Economic sanctions have become a default setting for the US government and Congress to respond to policy problems that do not require military action. As US administrations have increasingly turned to sanctions as a policy tool, they have gotten better at using it. Sanctions policy with the best chance of success is as multilateral as possible, offers credible relief when policy aims are achieved (i.e., no moving the goalposts); and is implemented in a disciplined manner. Author Daniel Fried argues that the Trump administration has gotten some sanctions steps right and has some small achievements to its credit. However, he outlines that the current administration’s sanctions policy did not meet the principles outlined above.
Sanctions are not a policy. They are a tool in the service of a policy that must make sense and be achievable and articulable. In policy making generally, one cannot be greedy or impatient.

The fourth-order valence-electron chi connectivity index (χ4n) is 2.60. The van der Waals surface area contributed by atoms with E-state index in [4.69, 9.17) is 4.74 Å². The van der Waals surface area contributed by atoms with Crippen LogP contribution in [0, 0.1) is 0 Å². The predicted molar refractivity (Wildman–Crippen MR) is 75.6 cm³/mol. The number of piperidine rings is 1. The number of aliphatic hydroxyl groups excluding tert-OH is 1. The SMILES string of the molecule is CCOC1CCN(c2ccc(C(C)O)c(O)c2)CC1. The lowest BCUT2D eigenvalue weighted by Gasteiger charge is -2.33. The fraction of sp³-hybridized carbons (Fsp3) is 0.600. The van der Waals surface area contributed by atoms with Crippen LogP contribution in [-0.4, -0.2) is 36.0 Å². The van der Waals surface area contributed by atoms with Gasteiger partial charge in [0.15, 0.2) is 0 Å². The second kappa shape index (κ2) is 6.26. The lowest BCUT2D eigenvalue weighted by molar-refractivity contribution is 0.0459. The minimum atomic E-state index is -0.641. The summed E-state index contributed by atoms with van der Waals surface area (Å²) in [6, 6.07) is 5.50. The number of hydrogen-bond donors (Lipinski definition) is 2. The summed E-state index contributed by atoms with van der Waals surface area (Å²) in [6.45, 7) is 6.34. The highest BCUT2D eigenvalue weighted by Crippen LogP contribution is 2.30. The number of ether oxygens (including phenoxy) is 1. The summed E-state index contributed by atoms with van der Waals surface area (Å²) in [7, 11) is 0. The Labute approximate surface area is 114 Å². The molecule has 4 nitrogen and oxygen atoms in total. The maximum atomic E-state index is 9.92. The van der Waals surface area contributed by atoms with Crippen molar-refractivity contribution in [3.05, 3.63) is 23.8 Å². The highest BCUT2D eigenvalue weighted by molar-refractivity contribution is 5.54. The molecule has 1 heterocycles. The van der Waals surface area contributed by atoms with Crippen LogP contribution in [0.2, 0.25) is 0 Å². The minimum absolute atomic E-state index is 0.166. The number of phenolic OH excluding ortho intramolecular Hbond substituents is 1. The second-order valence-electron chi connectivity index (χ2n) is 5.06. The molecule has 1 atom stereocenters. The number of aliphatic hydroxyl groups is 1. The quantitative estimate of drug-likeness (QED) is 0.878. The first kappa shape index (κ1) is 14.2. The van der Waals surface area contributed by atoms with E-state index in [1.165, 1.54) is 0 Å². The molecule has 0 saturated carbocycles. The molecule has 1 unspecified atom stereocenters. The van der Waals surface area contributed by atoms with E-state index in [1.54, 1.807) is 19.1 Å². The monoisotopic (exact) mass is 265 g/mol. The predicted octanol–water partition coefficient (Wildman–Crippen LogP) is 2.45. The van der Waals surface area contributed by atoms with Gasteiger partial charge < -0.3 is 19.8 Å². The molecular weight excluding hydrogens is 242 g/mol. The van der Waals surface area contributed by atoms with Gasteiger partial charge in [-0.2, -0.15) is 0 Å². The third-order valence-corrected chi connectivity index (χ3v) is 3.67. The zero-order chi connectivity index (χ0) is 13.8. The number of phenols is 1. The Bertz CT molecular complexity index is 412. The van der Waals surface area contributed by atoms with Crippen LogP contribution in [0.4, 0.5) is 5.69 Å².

The report provides case studies of Iran, Venezuela, North Korea, Russia, China, and human rights sanctions that focus on specific recommendations for the next administration. While this paper draws attention to the shortcomings of the Trump administration in regards to economic sanctions, these pitfalls are not irredeemable. These problems are ever-changing and fixable, and the next administration has the power to reverse the damage. Fried cautions that the next administration must employ sanctions more carefully and remember that they are only one tool in a versatile toolkit available for use in economic statecraft.
Remember that the structure of the international system gives the United States a natural advantage in the use of the dollar and other tools of economic statecraft. Weakening that system out of frustration or pique risks doing long-term damage to the United States and the system that we built, defended, and enlarged, and that served us and the world well for seventy-five years.
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